As reported in the Journal of Visualized Experiments (JoVE), researchers at Cleveland Clinic in Cleveland, Ohio have found a way to use an Apple iPad to perform an array of tests related to MS assessment. As a person living with MS knows, being able to track how the disease affects an individual is a critical part of MS management.
The assessment is done by attaching the iPad to the back of a patient while having him/her walk and balance. Then, the app within provides precise data on posture. As another feature, a specially built attachment that sits on top of the iPad’s screen allows for dexterity testing. Using metal pegs, the patient switches between different holes as requested by a therapist, and the iPad software tracks the timing of the pegs being moved, translating that into an objective evaluation of dexterity. Also included are an eye test that analyzes low contrast vision and a simple cognitive processing test to get an idea of how well the brain is working.
Regarding the tests, researchers said, “This test, called the Multiple Sclerosis Performance Test (MSPT), represents a new approach to quantifying MS-related disability. The MSPT takes advantage of advances in computer technology, information technology, biomechanics, and clinical measurement science. MSPT scores were highly reproducible, correlated strongly with technician-administered test scores, discriminated MS from HC and severe from mild MS, and correlated with patient reported outcomes. Measures of reliability, sensitivity, and clinical meaning for MSPT scores were favorable compared with technician-based testing. The MSPT is a potentially transformative approach for collecting MS disability outcome data for patient care and research.”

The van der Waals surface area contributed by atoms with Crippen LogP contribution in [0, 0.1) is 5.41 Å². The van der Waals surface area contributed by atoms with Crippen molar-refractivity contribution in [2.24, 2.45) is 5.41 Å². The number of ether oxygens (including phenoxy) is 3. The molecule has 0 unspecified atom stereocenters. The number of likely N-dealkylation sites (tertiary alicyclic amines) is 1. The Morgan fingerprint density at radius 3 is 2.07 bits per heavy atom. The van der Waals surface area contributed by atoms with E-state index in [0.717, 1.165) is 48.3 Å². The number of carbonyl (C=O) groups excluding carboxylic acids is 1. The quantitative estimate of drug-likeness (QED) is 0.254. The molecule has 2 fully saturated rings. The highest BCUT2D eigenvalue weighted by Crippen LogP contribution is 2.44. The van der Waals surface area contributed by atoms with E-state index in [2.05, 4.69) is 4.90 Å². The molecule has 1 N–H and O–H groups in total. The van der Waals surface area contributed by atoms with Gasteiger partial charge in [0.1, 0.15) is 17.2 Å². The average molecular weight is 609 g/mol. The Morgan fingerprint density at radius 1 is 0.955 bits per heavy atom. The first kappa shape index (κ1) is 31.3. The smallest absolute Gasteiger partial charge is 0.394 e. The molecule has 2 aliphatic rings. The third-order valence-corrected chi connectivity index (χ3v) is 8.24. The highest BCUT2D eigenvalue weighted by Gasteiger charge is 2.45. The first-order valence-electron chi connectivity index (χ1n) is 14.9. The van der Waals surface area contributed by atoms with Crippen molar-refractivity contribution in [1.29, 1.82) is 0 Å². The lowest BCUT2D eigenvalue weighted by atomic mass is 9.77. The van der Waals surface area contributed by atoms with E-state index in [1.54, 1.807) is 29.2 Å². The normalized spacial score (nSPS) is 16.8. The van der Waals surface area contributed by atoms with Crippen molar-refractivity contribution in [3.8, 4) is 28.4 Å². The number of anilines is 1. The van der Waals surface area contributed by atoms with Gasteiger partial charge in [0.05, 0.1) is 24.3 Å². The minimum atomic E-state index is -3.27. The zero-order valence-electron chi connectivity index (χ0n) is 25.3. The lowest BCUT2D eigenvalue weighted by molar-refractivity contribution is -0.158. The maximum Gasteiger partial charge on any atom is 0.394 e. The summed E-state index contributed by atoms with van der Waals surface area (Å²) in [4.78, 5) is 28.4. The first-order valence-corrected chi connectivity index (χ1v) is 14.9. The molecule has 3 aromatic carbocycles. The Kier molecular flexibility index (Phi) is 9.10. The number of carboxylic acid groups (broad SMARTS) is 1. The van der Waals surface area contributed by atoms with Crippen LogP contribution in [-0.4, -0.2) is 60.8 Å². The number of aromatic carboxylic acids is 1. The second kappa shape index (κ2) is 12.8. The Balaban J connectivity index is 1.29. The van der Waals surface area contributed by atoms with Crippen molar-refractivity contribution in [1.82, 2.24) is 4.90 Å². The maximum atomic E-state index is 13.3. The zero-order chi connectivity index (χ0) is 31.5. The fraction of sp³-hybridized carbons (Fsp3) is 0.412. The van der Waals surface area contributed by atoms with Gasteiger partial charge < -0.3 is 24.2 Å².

The Cleveland Clinic team affirms that with neuroperformance testing increasingly applied in MS and other chronic neurological and neuropsychological disorders, MSPT could have the same effect on clinical care as standardized computer testing for those with MS.